Oil official is assassinated as guerrillas blow up last Iraq pipeline

Click to follow

Insurgents stopped all oil exports from Iraq yesterday by blowing up the one remaining pipeline to the Gulf, and assassinated the head of security for Iraqi oilfields in the north.

Insurgents stopped all oil exports from Iraq yesterday by blowing up the one remaining pipeline to the Gulf, and assassinated the head of security for Iraqi oilfields in the north.

A bomb blast early yesterday morning destroyed a pipeline in the desolate Fao peninsula south of Basra, where saboteurs had struck the previous day. Crude oil gushing from the broken pipe formed deep black ponds in the sand. All crude oil exports from terminals in Basra and Khor al-Amaya have been stopped.

The attacks show that anti-government guerrillas now have the skill and the organisation to cripple permanently Iraq's oil exports. This will seriously damage the prospects of the new Iraqi interim government, which is badly in need of high oil revenues in order to restore the economy and create an army.

Three gunmen assassinated Ghazi Talabani, the top security official for the state-run Northern Oil Company, yesterday when his car stopped in a crowded market in Kirkuk. He was the third senior Iraqi official to be murdered since Saturday. The export pipeline from Iraq's northern oilfields through Turkey to the Mediterranean was blown up on 25 May.

An escalation in bombings and assassinations was expected by the US before the so-called handover of power to an Iraqi interim government on 30 June. But the attacks on the oil industry and the electric power supply have been more sophisticated and effective than had been expected.

The international price of oil did not rise significantly after sabotage stopped Iraqi oil exports but this may change if, as appears likely, the saboteurs can sustain their attacks. Iraq had been hoping to raise its output to 2.5 million barrels a day in the near future.

Iyad Allawi, the new Iraqi Prime Minister, is hoping to restore security by getting senior officers from the old Iraqi army, disbanded by the US last May, to reconstitute their units. This is very different from the American plan to allow carefully vetted officers and men from Saddam Hussein's army to join a freshly raised military force on an individual basis. Iraqi officials estimate the cost of this new army will be between $3bn (£1.6bn) and $4bn.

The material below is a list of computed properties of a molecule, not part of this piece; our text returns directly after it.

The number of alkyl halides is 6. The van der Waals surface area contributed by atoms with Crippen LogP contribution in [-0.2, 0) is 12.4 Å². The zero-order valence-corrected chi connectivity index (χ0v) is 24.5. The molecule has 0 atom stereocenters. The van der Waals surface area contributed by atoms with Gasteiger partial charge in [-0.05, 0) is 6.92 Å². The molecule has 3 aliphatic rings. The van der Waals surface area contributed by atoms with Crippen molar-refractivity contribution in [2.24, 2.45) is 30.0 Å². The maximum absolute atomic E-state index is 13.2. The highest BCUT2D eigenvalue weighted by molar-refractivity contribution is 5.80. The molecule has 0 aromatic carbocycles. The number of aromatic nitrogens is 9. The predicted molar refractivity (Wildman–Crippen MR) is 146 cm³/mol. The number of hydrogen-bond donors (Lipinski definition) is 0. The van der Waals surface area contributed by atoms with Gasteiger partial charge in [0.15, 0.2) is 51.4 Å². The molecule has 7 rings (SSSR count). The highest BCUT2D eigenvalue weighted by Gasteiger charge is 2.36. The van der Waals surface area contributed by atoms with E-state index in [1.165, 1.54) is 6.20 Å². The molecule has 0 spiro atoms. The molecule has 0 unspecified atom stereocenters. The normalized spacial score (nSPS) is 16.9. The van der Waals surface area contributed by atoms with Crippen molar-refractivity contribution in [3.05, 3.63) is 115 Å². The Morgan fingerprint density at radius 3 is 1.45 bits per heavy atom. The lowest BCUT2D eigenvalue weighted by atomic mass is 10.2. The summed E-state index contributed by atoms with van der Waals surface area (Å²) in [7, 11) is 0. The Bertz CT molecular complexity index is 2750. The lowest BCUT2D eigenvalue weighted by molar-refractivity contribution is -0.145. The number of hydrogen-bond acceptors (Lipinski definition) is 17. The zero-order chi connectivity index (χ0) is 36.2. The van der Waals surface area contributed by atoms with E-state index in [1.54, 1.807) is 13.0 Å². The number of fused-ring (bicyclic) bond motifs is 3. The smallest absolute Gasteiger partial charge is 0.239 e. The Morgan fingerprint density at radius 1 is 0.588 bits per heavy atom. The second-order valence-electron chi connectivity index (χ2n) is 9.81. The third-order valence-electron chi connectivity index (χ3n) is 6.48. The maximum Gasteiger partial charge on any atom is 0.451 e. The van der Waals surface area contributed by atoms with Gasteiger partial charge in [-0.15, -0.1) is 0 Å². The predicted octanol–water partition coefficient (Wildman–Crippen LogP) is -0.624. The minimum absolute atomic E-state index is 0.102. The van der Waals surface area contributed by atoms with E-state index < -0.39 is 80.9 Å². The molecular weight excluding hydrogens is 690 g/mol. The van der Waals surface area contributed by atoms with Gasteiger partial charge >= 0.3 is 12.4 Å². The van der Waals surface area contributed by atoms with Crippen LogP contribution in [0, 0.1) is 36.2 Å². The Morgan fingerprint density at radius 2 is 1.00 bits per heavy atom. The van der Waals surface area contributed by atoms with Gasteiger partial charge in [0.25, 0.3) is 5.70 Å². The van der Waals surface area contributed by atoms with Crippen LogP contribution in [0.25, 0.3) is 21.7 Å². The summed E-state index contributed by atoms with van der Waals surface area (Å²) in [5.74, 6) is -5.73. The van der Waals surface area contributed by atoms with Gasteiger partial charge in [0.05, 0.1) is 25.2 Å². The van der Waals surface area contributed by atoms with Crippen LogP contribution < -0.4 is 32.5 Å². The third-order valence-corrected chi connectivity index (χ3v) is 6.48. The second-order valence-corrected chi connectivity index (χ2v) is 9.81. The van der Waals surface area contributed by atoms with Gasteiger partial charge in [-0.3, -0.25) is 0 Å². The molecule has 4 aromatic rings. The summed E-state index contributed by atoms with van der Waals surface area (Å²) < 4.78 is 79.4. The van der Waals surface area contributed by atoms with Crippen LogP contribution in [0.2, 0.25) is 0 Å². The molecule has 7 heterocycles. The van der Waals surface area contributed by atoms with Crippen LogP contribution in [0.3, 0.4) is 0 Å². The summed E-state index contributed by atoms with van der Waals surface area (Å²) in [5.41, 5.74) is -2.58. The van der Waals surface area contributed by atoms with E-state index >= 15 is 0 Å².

The US may have difficulty, however, in stomaching an Iraqi military force consisting of the same military units that it triumphantly defeated 14 months ago. Officials here suspect that the US would prefer to create an army in Iraq which would be like Latin American security forces, easily influenced by Washington and independent of the civil government.

Although the US has said for a year that it is trying to build up an Iraqi army it has provided no budget for communications, ensuring that all messages will have to be passed through the US military forces.

The one piece of good news for the US in Iraq yesterday was that Muqtada Sadr, the radical Shia cleric, has ordered his militiamen to leave the holy cities of Kufa and Najaf. They have been fighting US troops there for over two months.

But even the defusing of the crisis with Sadr is a sign of how far the US has failed to achieve its political aims in Iraq. At the end of March, Paul Bremer, the US viceroy in Iraq, started a confrontation with Sadr, seeking to arrest him and close down his Army of Mehdi militia. A month later US commanders were saying they would "kill or capture him". In the event they have so far managed to do neither.

There is a growing sense of anarchy in Baghdad. Foreign contractors driving around in their distinctive four-wheel-drive vehicles are being regularly killed in the heart of the capital. When five foreigners were blown up on Monday, a crowd spontaneously danced around one of the charred bodies chanting: "America is the enemy of God."

Many Iraqis hope that the interim Iraqi government to which power is supposedly to be transferred on 30 June will be an improvement on the occupation. But the new government will depend on the US for armed force and, given the repeated sabotage of the oil pipelines, it will have to rely on American money as well.